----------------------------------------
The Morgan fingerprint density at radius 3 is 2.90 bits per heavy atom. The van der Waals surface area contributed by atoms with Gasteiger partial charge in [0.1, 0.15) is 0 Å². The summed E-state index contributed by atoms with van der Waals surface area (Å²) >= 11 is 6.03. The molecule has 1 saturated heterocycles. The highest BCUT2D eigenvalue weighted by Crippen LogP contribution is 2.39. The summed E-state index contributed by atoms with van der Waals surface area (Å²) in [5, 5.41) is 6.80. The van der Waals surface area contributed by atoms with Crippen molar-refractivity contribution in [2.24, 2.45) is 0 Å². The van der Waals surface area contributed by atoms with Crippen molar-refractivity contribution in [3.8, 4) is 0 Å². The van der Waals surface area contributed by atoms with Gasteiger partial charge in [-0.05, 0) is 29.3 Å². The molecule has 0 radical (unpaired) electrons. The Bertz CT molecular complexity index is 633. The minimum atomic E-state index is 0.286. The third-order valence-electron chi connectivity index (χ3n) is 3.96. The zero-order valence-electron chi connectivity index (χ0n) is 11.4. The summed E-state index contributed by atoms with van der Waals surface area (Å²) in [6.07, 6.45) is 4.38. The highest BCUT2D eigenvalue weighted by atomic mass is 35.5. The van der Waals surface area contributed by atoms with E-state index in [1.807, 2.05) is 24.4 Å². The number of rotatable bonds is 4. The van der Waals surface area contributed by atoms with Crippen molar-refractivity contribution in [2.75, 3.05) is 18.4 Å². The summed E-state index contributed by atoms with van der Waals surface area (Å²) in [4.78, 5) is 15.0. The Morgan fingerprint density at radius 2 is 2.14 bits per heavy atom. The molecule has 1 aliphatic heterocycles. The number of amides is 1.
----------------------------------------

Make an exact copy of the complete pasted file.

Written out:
The Morgan fingerprint density at radius 3 is 2.90 bits per heavy atom. The van der Waals surface area contributed by atoms with Gasteiger partial charge in [0.1, 0.15) is 0 Å². The summed E-state index contributed by atoms with van der Waals surface area (Å²) >= 11 is 6.03. The molecule has 1 saturated heterocycles. The highest BCUT2D eigenvalue weighted by Crippen LogP contribution is 2.39. The summed E-state index contributed by atoms with van der Waals surface area (Å²) in [5, 5.41) is 6.80. The van der Waals surface area contributed by atoms with Crippen molar-refractivity contribution in [2.24, 2.45) is 0 Å². The van der Waals surface area contributed by atoms with Crippen molar-refractivity contribution in [3.8, 4) is 0 Å². The van der Waals surface area contributed by atoms with Gasteiger partial charge in [-0.05, 0) is 29.3 Å². The molecule has 0 radical (unpaired) electrons. The Bertz CT molecular complexity index is 633. The minimum atomic E-state index is 0.286. The third-order valence-electron chi connectivity index (χ3n) is 3.96. The zero-order valence-electron chi connectivity index (χ0n) is 11.4. The summed E-state index contributed by atoms with van der Waals surface area (Å²) in [6.07, 6.45) is 4.38. The highest BCUT2D eigenvalue weighted by atomic mass is 35.5. The van der Waals surface area contributed by atoms with E-state index in [1.807, 2.05) is 24.4 Å². The number of rotatable bonds is 4. The van der Waals surface area contributed by atoms with Crippen molar-refractivity contribution in [2.75, 3.05) is 18.4 Å². The summed E-state index contributed by atoms with van der Waals surface area (Å²) in [4.78, 5) is 15.0. The Morgan fingerprint density at radius 2 is 2.14 bits per heavy atom. The molecule has 1 aliphatic heterocycles. The number of amides is 1.